Gatekeepers battle suicide, get help for those at risk

Participants learn the question, persuade and refer technique to get help for friends.
Monday, December 6, 2004 | 12:00 a.m. CST; updated 10:45 a.m. CDT, Monday, June 30, 2008

After a suicide, there are often those who blame themselves.

They saw something wrong. They didn’t know what to say. They didn’t know how or where to get help.

These survivors are left with unspoken guilt and pangs of regret.

Thousands of Missourians are breaking this cycle of regret by becoming gatekeepers.

Gatekeepers is a suicide prevention program that goes into schools, offices and community centers to teach suicide prevention. The program teaches participants to question someone they suspect of having suicidal thoughts, to persuade the friend or loved one that there are professionals who can help and to refer the at-risk person to such services.

It’s called the question, persuade and refer technique, or QPR.

“It’s kind of like a CPR course for suicide,” said Joseph Parks, director of the state Department of Mental Health. “We are teaching people how to intervene in very critical situations.”

The QPR technique was developed in 1999 by Paul Quinnett, a Washington state psychiatrist. The technique has been taught in 40 states to more than 250,000 participants.

In Missouri, there are an estimated 25 suicide attempts for every completed suicide and there are an estimated 7,000 attempts each year, according to the Missouri School Web Project, an online teaching resource for teachers.

In 20 years of practicing psychiatry, Parks said he has never seen a person attempt suicide because someone expressed concern.

“It’s better to err on the side of letting someone know you’re concerned,” he said.

Suicide prevention programs began in Missouri in 1844 after Gov. Thomas Reynolds committed suicide while in office. His death led to the creation of the state’s first mental hospital.

Missouri’s Gatekeepers program began last year after the approval of a bill sponsored by Rep. Todd Smith, R-Sedalia, and Rep. Connie Johnson, D-St. Louis, calling for improvements to the state’s suicide prevention plan.

Smith lost his brother to suicide in 2002.

The state Department of Mental Health and the Department of Health and Senior Services worked with a panel of 10 Missourians to redraft the plan. At 14 Town Hall meetings across the state, citizens were asked their opinion of the new prevention plan. The responses surprised government officials.

“People wanted training and instruction on what they could do to help prevent suicides,” Parks said.

Debbie Meller was one of those people. Working as Parks’ secretary, she couldn’t leave her work at the office.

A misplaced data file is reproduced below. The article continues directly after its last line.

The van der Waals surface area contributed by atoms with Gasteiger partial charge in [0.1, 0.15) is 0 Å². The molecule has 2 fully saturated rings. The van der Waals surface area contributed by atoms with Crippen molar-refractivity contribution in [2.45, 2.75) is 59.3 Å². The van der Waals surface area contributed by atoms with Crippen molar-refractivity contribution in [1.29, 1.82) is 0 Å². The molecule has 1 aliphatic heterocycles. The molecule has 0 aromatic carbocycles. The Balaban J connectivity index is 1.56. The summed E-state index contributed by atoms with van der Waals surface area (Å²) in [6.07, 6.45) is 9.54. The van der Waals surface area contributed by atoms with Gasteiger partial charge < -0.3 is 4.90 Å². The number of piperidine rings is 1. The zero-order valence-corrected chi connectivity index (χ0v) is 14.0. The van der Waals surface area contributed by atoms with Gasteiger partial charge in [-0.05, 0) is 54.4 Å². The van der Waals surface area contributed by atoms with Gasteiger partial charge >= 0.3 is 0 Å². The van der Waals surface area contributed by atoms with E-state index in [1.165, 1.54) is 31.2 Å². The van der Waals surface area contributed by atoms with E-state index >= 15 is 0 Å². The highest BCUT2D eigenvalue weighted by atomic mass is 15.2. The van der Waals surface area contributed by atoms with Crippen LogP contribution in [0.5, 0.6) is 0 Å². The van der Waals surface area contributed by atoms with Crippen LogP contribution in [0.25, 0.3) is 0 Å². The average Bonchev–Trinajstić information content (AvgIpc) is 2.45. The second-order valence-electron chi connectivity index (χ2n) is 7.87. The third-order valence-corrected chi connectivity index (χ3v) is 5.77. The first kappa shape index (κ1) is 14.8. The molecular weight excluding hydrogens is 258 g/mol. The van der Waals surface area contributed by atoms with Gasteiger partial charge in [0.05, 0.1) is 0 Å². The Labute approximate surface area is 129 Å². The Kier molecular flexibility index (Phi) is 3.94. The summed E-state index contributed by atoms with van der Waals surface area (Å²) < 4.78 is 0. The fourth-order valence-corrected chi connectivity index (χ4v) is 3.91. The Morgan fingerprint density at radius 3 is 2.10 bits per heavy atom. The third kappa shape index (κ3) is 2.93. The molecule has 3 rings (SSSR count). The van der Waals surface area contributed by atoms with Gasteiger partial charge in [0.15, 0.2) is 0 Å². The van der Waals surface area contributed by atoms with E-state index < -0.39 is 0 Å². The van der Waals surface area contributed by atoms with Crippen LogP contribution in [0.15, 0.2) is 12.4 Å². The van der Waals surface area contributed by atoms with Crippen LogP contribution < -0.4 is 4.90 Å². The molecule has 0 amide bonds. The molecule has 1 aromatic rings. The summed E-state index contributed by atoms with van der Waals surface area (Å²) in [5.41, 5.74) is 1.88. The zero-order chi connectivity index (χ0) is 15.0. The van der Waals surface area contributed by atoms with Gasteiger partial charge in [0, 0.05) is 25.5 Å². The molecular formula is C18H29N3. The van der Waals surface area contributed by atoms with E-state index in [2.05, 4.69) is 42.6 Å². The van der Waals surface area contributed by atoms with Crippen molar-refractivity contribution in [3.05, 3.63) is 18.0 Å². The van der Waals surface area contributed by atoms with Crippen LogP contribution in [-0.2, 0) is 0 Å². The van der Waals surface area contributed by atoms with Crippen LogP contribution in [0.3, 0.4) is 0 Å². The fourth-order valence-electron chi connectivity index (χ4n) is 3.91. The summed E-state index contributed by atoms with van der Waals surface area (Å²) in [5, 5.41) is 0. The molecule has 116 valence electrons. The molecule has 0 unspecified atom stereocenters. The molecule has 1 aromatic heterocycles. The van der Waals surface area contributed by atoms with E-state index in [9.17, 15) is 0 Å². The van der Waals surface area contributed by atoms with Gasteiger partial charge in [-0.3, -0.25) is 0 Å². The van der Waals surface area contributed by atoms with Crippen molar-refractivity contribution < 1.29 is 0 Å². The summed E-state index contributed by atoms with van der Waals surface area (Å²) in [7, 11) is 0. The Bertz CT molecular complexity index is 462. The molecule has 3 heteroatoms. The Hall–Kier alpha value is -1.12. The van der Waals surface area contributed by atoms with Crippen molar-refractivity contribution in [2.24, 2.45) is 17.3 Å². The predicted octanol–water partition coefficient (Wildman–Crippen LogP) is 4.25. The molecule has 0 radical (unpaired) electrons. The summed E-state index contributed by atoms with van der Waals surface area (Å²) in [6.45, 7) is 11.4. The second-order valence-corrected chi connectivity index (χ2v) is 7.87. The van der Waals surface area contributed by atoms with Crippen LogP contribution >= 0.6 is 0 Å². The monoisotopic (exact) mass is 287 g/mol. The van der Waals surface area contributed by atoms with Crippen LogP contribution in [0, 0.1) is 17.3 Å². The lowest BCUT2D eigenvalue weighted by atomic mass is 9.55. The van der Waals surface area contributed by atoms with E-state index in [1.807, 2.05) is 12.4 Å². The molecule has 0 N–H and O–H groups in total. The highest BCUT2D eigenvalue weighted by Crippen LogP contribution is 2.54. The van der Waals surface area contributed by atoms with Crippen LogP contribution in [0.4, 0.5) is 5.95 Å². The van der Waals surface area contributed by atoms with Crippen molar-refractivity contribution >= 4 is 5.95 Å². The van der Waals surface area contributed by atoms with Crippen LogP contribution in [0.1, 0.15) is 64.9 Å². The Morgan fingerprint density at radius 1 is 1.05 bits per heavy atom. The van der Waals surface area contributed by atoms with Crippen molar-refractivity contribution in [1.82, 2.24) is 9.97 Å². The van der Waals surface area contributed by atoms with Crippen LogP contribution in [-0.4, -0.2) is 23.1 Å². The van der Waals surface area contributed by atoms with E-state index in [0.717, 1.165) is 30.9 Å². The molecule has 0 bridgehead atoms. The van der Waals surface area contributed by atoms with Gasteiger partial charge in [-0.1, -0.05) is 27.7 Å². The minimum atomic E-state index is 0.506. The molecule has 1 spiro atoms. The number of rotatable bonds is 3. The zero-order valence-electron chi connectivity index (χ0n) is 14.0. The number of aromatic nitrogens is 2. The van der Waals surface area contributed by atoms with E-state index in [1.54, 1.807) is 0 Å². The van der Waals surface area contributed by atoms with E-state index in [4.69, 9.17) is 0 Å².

“I wanted to do more and was extremely interested in helping people learn how to deal with suicide,” she said.

So, Meller began teaching Gatekeeper classes.

Meller works to dispel myths that she says many hold about suicide.

“People have heard that once a person decides to commit suicide nothing can be done to stop them,” she said. “That’s not true.”

Suicide is the most preventable kind of death, Meller said.

The Gatekeeper handbook says if a person gets the right help during a crisis situation, they are less likely to attempt suicide again. But to prevent a suicide, those who suspect a problem must ask the right questions, and for many this is the most difficult step.

Elizabeth Makulec of St. Louis works in Missouri schools to help students feel comfortable confronting their peers.

“Kids are the best gatekeepers because they spend the most time together in different activity levels,” said Makulec, executive director of the program Kids Under 21.

Nationally, suicide is the third leading cause of death for people ages 15 to 24. “Kids don’t have the coping mechanisms to realize that what happens today can be very different from what happens tomorrow,” Makulec said.

School officials are realizing that they need to give more consideration to coping skills and mental health, she said. If they don’t, students won’t develop the social skills and emotional capabilities to handle the pressures of adult situations.

At Hickman High School, a team of 44 student Gatekeepers, called the Kewpie Care Team, instructs teachers and students in the QPR techniques.

“We still live in a society where mental health issues are not looked on in a positive light and many students don’t seek treatment because of the stereotype of depression,” said Maria McMahan, who runs the program at Hickman.

“The peer educators are working to break down the barriers of the stereotypes and get people educated and talking about depression,” she said.

Missouri’s suicide rate decreased in 2003, said Parks, who partially attributes the decline to the QPR program.

“We are making people aware of the scope of the problem and letting people know that you can make a difference in someone else’s life,” he said.

For more information about Missouri’s QPR program call 573-751-2794.

Call 800-SUICIDE for the national suicide hotline.

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